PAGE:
3. Nice post – some really good analysis. It would be really interesting to plot these graphs for the same SERP before the Vince update, and see whether the gradients are different. For example, if you could chart the correlation between anchor text and position before and after Vince, then I reckon the relationship would be less pronounced now.

  4. I think for any online marketers this should not affect those who do things the right way. The right way is to grow a business online. Search engine rankings are just one ingredient in the over factor of building a business online that should consist of really branding yourself or what ever business you are working on.

  5. great post and great timing! I’ve been promising my clients an overview and diagnosis of the update I’ve been rambling on about. You have very kindly given me a wonderful chunk of insight that I can couple with my own to something I would be delighted to receive as a client. Obviously I will credit you and send you a copy if you want one.

    My take on this and any other update is that it’s great. My biggest challenge is avoiding the temptation of playing dirty and buying my way up the rankings, but when a client wants quick results it becomes difficult because you KNOW there’s an easy way, but it’s risky. I always advise my clients to invest in QUALITY content and a QUALITY digital PR strategy, but in these times, it’s hard to get the kind of financial commitment needed to execute properly on both. If you do those to things, or can afford to do those things, your SEO will only improve as the search engine algorithms get more sophisticated.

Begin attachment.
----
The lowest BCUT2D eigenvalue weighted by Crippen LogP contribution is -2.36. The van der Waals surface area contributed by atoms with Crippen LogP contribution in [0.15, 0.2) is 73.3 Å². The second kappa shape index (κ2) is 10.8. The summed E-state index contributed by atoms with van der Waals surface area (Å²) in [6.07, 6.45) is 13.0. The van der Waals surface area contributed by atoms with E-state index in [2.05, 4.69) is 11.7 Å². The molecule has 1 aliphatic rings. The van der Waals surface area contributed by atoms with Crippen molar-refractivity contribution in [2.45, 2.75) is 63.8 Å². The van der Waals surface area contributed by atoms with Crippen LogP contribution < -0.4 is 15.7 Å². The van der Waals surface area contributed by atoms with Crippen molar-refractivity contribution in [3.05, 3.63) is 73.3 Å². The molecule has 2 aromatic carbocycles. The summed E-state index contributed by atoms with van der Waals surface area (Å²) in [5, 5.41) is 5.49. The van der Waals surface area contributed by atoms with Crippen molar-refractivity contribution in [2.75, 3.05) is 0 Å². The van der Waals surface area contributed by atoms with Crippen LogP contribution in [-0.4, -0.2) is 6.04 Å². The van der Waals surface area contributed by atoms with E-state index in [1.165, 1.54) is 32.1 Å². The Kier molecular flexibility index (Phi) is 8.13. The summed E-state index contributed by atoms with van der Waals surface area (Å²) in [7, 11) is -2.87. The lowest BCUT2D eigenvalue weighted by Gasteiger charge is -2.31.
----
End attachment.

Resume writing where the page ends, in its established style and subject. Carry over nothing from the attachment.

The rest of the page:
6. @Ralph – I’m happy for you to pass this on and the credit is appreciated.

  7. Arnie K says:

    Thanks for taking the time to put this info together and post it Richard. I think one key element is backlink domain diversity. Of course the quality of those domains matter too.

    Gotta love Linkscape.

  8. Seems that the strong correlation reinforces what most of us already though, nice to see some solid figures on this though, thanks for the analysis!

  9. Well so much for Google treating everyone equal. Even if the big brands usually have quality content it doesnt mean they are more relevant. A big company with higher prices and crappy support and no much inlinks should not outrank a small company with lower prices on same products and a great support. That is not helping the customers at all.

  10. Tell me about it – sort of wishing I'd collected this data before the update too. Oh well, there's always another update!

  11. That methodology makes great in your sites to analyze. SEOmoz is giving this analysis latest new analysis. Well it is really great that Google treat us fair. But today I notice that Google are too slow to crawl or indexed your sites. Many Google users experienced these days.

  12. Steve Lock says:

    Excellent post :-)

    Think I missed this first time round, which makes me sad.

    I am looking at similar things atm and interested in combining many of the core metrics used such as links, root domains, on page factors, social factors – page and domain level etc. to see what correlates best, although I am anticipating that the ranking factors / weightings are becoming more diverse and trickier to analyse.

    Social I feel will create a lot of noise and make this type of exercise much tougher.